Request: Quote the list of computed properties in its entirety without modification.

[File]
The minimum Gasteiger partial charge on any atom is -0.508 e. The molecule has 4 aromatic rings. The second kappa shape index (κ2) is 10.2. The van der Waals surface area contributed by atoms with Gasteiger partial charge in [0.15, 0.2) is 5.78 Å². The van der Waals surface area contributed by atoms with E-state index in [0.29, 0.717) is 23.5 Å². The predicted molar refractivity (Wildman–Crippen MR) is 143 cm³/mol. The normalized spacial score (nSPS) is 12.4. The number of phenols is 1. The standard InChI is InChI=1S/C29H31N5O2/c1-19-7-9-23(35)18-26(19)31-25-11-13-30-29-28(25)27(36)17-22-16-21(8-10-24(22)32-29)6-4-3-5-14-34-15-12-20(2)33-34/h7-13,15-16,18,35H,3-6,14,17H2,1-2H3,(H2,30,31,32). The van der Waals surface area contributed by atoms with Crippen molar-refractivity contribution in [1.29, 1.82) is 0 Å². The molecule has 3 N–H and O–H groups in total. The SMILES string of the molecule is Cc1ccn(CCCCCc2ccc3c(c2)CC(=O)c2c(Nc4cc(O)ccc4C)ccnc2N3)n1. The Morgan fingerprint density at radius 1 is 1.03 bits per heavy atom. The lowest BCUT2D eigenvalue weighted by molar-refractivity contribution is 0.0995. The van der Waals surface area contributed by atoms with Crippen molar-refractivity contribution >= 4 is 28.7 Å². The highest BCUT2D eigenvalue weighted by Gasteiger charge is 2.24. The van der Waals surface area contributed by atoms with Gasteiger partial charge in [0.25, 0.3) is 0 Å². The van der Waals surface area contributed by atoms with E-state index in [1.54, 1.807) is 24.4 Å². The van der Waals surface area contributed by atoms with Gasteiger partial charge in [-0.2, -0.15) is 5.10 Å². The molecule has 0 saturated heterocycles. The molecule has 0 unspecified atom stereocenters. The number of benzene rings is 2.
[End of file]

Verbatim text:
The minimum Gasteiger partial charge on any atom is -0.508 e. The molecule has 4 aromatic rings. The second kappa shape index (κ2) is 10.2. The van der Waals surface area contributed by atoms with Gasteiger partial charge in [0.15, 0.2) is 5.78 Å². The van der Waals surface area contributed by atoms with E-state index in [0.29, 0.717) is 23.5 Å². The predicted molar refractivity (Wildman–Crippen MR) is 143 cm³/mol. The normalized spacial score (nSPS) is 12.4. The number of phenols is 1. The standard InChI is InChI=1S/C29H31N5O2/c1-19-7-9-23(35)18-26(19)31-25-11-13-30-29-28(25)27(36)17-22-16-21(8-10-24(22)32-29)6-4-3-5-14-34-15-12-20(2)33-34/h7-13,15-16,18,35H,3-6,14,17H2,1-2H3,(H2,30,31,32). The van der Waals surface area contributed by atoms with Crippen molar-refractivity contribution in [1.29, 1.82) is 0 Å². The molecule has 3 N–H and O–H groups in total. The SMILES string of the molecule is Cc1ccn(CCCCCc2ccc3c(c2)CC(=O)c2c(Nc4cc(O)ccc4C)ccnc2N3)n1. The Morgan fingerprint density at radius 1 is 1.03 bits per heavy atom. The lowest BCUT2D eigenvalue weighted by molar-refractivity contribution is 0.0995. The van der Waals surface area contributed by atoms with Crippen molar-refractivity contribution >= 4 is 28.7 Å². The highest BCUT2D eigenvalue weighted by Gasteiger charge is 2.24. The van der Waals surface area contributed by atoms with Gasteiger partial charge in [0.25, 0.3) is 0 Å². The van der Waals surface area contributed by atoms with E-state index in [1.54, 1.807) is 24.4 Å². The van der Waals surface area contributed by atoms with Gasteiger partial charge in [-0.2, -0.15) is 5.10 Å². The molecule has 0 saturated heterocycles. The molecule has 0 unspecified atom stereocenters. The number of benzene rings is 2.